Home treatment may be all that is needed to treat mild nausea caused by cancer or the side effects of chemotherapy or radiation therapy. If you are having chemotherapy, your doctor can give you medicines to prevent and treat nausea and vomiting. Be sure to tell your doctor if you continue to have problems after your treatment. Your doctor will adjust your medicines to prevent or control your symptoms.
You may also try the following home treatment tips:
Take any antinausea medicines as your doctor recommends. If your doctor hasn't prescribed medicines for you, ask about taking a non-prescription antinausea medicine, such as:
After vomiting has stopped for one hour, drink 30 mL (1 fl oz) of a clear liquid every 20 minutes for one hour. Clear liquids include apple or grape juice mixed to half strength with water, rehydration drinks, weak tea with sugar, clear broth, and gelatin dessert. Avoid orange juice, grapefruit juice, tomato juice, and lemonade. Avoid apple or grape juice if you also have diarrhea. Do not drink milk products, alcohol, or carbonated drinks such as sodas.
If you do not have any more vomiting, increase the amount of fluid you drink to 240 mL (8 fl oz) during the second hour. If you are not vomiting after the second hour, make sure that you continue to drink enough to prevent dehydration.
When you are feeling better, begin eating clear soups, mild foods, and liquids until all symptoms are gone for 12 to 48 hours. Gelatin dessert, dry toast, crackers, and cooked cereal are good choices. Try to stay away from strong food odours, which can make nausea worse.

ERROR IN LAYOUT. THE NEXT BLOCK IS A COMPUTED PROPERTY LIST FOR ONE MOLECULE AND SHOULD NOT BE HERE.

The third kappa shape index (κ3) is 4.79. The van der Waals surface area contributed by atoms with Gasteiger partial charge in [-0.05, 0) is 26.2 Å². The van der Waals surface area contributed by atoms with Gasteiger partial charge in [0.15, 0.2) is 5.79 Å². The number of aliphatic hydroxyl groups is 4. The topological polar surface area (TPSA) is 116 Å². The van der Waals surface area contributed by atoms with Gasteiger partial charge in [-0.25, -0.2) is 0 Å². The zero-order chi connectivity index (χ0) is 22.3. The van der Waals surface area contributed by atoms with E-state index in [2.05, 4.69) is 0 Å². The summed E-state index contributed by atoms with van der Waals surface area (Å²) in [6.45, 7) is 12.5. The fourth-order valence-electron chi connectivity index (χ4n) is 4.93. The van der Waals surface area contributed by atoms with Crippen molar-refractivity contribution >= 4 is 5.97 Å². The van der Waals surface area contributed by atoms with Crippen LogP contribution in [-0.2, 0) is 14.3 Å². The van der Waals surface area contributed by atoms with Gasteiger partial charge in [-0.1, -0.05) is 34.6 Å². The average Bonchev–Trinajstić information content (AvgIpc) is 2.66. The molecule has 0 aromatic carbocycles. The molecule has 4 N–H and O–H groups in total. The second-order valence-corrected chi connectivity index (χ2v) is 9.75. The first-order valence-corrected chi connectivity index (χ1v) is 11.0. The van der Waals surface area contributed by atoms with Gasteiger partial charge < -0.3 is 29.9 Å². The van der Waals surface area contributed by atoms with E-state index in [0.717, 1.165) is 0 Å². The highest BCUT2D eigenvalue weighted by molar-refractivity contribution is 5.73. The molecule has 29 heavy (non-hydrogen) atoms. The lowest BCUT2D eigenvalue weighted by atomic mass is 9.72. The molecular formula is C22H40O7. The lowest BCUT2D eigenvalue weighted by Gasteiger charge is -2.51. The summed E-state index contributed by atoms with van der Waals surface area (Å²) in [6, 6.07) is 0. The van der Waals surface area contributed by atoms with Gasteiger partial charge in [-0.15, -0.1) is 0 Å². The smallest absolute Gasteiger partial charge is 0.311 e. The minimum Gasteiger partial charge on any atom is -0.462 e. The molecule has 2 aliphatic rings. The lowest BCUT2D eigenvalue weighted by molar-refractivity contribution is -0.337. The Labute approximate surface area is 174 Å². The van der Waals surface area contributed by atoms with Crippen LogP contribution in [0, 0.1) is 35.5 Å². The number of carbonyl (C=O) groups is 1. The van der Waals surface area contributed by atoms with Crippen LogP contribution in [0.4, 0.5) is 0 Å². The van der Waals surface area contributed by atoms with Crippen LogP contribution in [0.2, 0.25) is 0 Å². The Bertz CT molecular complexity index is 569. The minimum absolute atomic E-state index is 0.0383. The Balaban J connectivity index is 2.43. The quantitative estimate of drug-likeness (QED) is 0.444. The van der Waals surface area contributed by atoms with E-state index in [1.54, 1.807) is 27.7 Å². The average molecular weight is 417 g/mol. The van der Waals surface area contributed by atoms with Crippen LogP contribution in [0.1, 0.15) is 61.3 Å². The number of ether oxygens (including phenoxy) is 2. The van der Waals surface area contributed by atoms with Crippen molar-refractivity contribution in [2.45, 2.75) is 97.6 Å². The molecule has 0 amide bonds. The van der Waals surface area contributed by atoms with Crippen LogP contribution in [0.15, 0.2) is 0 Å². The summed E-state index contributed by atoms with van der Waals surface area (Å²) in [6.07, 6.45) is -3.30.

The acid in vomit can erode dental enamel and cause tooth decay (cavities). Rinse your mouth with water after you vomit. Brush your teeth if you can.
On treatment days
Eating or drinking something before your treatment may help you feel better. Some people feel better if they don't eat or drink anything. Find out what works best for you.
Some people feel sick right before their treatments. For this kind of nausea, medicine doesn't seem to work well. But these things can help:
Distract yourself, whether it is playing video games, reading, doing a crossword puzzle, or doing something else that you enjoy.
Author: Healthwise Staff Medical Review: Sarah Marshall MD - Family Medicine Donald Sproule MDCM, CCFP - Family Medicine Kathleen Romito MD - Family Medicine Adam Husney MD - Family Medicine Ross Berkowitz MD - Obstetrics and Gynecology Jimmy Ruiz MD - Hematology, Oncology
Medical Review:Sarah Marshall MD - Family Medicine & Donald Sproule MDCM, CCFP - Family Medicine & Kathleen Romito MD - Family Medicine & Adam Husney MD - Family Medicine & Ross Berkowitz MD - Obstetrics and Gynecology & Jimmy Ruiz MD - Hematology, Oncology
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